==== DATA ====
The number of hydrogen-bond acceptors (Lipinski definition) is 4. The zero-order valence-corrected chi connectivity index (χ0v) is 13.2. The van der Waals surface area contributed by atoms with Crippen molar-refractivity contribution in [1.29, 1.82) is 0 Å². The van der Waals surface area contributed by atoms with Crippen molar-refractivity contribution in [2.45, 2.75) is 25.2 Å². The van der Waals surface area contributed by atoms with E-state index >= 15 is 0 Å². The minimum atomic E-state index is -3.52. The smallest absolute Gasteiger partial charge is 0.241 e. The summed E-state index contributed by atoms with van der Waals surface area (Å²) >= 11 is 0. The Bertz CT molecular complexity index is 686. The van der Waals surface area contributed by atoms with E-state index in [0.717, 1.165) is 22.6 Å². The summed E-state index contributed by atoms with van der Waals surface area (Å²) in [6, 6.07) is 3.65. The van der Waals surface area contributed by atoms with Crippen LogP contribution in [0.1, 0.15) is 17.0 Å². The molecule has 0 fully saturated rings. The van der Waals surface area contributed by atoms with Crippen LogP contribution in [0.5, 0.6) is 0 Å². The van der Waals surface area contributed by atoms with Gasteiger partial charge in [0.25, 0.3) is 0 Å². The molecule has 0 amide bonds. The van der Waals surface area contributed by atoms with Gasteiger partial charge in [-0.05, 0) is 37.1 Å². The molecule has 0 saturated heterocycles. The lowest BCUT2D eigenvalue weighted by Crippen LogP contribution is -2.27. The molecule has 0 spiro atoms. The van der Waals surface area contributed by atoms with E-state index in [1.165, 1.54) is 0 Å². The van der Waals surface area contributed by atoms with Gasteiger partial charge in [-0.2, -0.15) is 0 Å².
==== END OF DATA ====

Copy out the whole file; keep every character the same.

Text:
The number of hydrogen-bond acceptors (Lipinski definition) is 4. The zero-order valence-corrected chi connectivity index (χ0v) is 13.2. The van der Waals surface area contributed by atoms with Crippen molar-refractivity contribution in [1.29, 1.82) is 0 Å². The van der Waals surface area contributed by atoms with Crippen molar-refractivity contribution in [2.45, 2.75) is 25.2 Å². The van der Waals surface area contributed by atoms with E-state index >= 15 is 0 Å². The minimum atomic E-state index is -3.52. The smallest absolute Gasteiger partial charge is 0.241 e. The summed E-state index contributed by atoms with van der Waals surface area (Å²) >= 11 is 0. The Bertz CT molecular complexity index is 686. The van der Waals surface area contributed by atoms with E-state index in [0.717, 1.165) is 22.6 Å². The summed E-state index contributed by atoms with van der Waals surface area (Å²) in [6, 6.07) is 3.65. The van der Waals surface area contributed by atoms with Crippen LogP contribution in [0.1, 0.15) is 17.0 Å². The molecule has 0 fully saturated rings. The van der Waals surface area contributed by atoms with Crippen LogP contribution in [0.5, 0.6) is 0 Å². The van der Waals surface area contributed by atoms with Gasteiger partial charge in [0.25, 0.3) is 0 Å². The molecule has 0 amide bonds. The van der Waals surface area contributed by atoms with Gasteiger partial charge in [-0.05, 0) is 37.1 Å². The molecule has 0 saturated heterocycles. The lowest BCUT2D eigenvalue weighted by Crippen LogP contribution is -2.27. The molecule has 0 spiro atoms. The van der Waals surface area contributed by atoms with E-state index in [1.165, 1.54) is 0 Å². The van der Waals surface area contributed by atoms with Gasteiger partial charge in [-0.2, -0.15) is 0 Å².